Authors: Dr. Wong Lin Ho, MD, MSc, Prof Wong Pang Ong, PhD
Skin is the largest organ within the body. It acts as a natural barrier to prevent surrounding bacteria and viruses from entering the human body. It also helps to regulate the body temperature through the sweat glands and allow for the formation of Vitamin D with the help of sunlight. However, being the largest organ in the body, it is also the most prone to diseases. According to Traditional Chinese Medicine Theory, dermatological disorders are related to the dysfunction of organs within the body. In addition, as many of these diseases appear unsightly or are infectious, they not only result in discomfort but also causes unnecessary stigmata and discrimination.
Psoariasis Before and After Treatment
Cellulitis Before and After Treatment
Eczema (Atopic Dermatitis)
Eczema is a common condition, about 1 in 5 people will get it in their entire life. However, people at different stages of their life will experience different forms of eczma. For example, children are more prone to get atopic dermatitis whereas people of older age group acquire venous eczema, asteatotic dermatitis, and nummular eczema.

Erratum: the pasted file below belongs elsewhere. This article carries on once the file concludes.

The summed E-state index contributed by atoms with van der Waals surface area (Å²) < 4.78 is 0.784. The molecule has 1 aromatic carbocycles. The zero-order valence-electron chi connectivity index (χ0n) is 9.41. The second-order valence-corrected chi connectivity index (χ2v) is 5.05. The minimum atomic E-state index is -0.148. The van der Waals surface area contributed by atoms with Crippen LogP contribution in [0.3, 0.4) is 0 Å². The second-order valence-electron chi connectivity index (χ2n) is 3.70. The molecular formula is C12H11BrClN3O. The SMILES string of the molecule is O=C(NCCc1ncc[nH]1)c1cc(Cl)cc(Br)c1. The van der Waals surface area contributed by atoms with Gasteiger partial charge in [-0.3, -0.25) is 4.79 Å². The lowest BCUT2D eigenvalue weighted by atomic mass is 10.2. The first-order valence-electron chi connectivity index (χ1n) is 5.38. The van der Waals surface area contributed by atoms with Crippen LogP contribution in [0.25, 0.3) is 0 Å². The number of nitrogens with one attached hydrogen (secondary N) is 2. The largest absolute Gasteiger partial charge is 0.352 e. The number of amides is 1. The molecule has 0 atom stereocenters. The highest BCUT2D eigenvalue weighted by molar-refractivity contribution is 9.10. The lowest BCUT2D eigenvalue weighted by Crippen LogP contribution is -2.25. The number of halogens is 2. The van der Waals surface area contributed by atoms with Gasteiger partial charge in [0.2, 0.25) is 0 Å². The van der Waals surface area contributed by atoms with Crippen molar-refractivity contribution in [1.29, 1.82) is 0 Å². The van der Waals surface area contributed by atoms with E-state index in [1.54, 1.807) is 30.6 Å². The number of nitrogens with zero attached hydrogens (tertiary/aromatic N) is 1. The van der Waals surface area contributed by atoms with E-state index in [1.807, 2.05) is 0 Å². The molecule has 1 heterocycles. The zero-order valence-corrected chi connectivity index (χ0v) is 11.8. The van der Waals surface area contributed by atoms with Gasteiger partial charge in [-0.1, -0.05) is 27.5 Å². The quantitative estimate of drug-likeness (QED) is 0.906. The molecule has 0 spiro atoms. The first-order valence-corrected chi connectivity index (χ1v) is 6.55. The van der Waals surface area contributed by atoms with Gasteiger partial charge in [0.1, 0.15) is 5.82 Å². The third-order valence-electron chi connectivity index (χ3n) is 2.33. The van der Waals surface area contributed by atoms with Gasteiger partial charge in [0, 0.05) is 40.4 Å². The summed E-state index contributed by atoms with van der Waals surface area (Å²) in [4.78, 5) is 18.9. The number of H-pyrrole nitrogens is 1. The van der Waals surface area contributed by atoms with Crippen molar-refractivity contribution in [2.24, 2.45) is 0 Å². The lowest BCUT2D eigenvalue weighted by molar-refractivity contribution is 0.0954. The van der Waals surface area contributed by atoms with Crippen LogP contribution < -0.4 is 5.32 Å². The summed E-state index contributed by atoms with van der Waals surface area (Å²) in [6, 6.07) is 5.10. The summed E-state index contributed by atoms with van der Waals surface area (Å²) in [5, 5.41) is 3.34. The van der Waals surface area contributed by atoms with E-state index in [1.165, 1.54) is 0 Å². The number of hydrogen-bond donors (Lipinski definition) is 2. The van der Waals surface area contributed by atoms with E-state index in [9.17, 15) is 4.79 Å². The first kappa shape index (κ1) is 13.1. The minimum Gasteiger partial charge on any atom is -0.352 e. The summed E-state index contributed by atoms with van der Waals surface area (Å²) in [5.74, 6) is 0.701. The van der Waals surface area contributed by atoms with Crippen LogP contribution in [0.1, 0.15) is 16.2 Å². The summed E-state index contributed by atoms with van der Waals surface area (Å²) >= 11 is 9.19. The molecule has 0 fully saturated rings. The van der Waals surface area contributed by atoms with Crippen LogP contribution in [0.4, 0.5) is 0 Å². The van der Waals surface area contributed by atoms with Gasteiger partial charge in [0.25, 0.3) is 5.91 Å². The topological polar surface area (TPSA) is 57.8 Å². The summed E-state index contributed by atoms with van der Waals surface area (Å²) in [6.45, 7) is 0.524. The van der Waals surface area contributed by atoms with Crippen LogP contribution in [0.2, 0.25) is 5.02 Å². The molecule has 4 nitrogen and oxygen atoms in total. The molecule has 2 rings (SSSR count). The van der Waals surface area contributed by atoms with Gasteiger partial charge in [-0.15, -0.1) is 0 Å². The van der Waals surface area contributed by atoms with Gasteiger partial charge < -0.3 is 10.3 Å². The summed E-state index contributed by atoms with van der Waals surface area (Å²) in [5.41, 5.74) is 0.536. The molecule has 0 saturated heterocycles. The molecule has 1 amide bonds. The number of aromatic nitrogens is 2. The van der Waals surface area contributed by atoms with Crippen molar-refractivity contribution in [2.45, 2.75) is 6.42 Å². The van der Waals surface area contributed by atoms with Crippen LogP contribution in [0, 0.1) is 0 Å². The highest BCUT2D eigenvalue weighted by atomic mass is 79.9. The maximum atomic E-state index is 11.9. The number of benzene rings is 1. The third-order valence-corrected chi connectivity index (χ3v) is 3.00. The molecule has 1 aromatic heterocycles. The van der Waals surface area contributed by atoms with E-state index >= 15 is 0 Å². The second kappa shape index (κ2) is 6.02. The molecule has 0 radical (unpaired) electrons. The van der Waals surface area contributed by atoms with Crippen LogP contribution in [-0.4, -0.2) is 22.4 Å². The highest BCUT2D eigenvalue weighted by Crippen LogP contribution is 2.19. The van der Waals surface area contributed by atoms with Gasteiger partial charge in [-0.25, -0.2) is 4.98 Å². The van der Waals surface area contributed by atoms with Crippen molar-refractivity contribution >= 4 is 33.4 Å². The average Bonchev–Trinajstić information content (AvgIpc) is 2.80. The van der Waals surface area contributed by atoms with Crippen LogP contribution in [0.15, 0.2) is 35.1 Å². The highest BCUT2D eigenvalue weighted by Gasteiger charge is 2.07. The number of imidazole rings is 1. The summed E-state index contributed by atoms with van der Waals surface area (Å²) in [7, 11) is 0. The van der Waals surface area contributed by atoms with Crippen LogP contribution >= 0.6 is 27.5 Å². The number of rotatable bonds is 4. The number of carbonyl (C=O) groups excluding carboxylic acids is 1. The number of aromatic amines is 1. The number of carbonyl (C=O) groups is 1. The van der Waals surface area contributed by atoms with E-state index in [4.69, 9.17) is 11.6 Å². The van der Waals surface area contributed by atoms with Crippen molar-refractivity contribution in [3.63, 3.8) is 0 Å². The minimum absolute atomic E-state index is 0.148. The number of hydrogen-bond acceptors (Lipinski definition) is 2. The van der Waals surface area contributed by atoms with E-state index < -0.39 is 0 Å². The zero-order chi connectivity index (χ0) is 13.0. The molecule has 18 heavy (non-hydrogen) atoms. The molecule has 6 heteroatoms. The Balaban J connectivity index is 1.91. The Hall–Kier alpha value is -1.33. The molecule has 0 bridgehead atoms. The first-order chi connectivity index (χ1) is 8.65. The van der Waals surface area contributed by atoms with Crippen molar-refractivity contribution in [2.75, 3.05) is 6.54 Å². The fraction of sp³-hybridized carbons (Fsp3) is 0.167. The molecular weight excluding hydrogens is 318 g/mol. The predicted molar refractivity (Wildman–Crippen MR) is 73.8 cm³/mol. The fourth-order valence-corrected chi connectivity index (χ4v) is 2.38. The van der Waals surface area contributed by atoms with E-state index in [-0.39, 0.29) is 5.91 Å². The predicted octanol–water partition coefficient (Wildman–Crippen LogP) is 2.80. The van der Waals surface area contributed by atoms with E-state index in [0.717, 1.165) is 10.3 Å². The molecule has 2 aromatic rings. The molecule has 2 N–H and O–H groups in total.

Eczema can be divided into acute, subacute and chronic cases, each of which presents differently. Acute eczema will demonstrate redness or swelling, papulation, vesiculation (formation of vesicle), oozing and weeping, and even blistering. Chronic eczema will show skin thickening with accentuation of the skin creases, hyperkeratosis, scaling, fissuring, excoriation, and hyperpigmentation. Subacute dermatitis will demonstrate features of both.
Eczema can be further divided into many different subcategories based on their individual causes. For instance, it can be caused by exogenous (outside the body) or endogenous causes (within the body). Exogenous causes includes triggers like irritants, allergens, UV light and drugs. Endogenous causes on the other hand, are poorly understood internal causes.
Management of eczema requires the use of topical lotions together with oral medications. These medications usually consists of herbs which helps to regulate the internal immunological environment, reduces inflammation and itch such as Glycyrrhiza glabra, Zingiber officinale and Angelica dahurica. The topical lotion (OFJ’s Eczema Soothe) is further combined with moisturising creams to reduce the dryness and itch.
Psoriasis is an chronic inflammatory autoimmune condition which affects 2-4% of people worldwide. It usually begins at two different age groups, those who fall between the 15-25 and 50-60 years old category. The causes of it is multi-factorial, but is frequently attributed to the immune system and as such is classified as an autoimmune disorder. Factors which trigger psoriasis includes streptococcal infection, stopping or starting of strong steroids, sunburns, obesity, smoking, alcohol, drugs such as beta-blockers and lithium.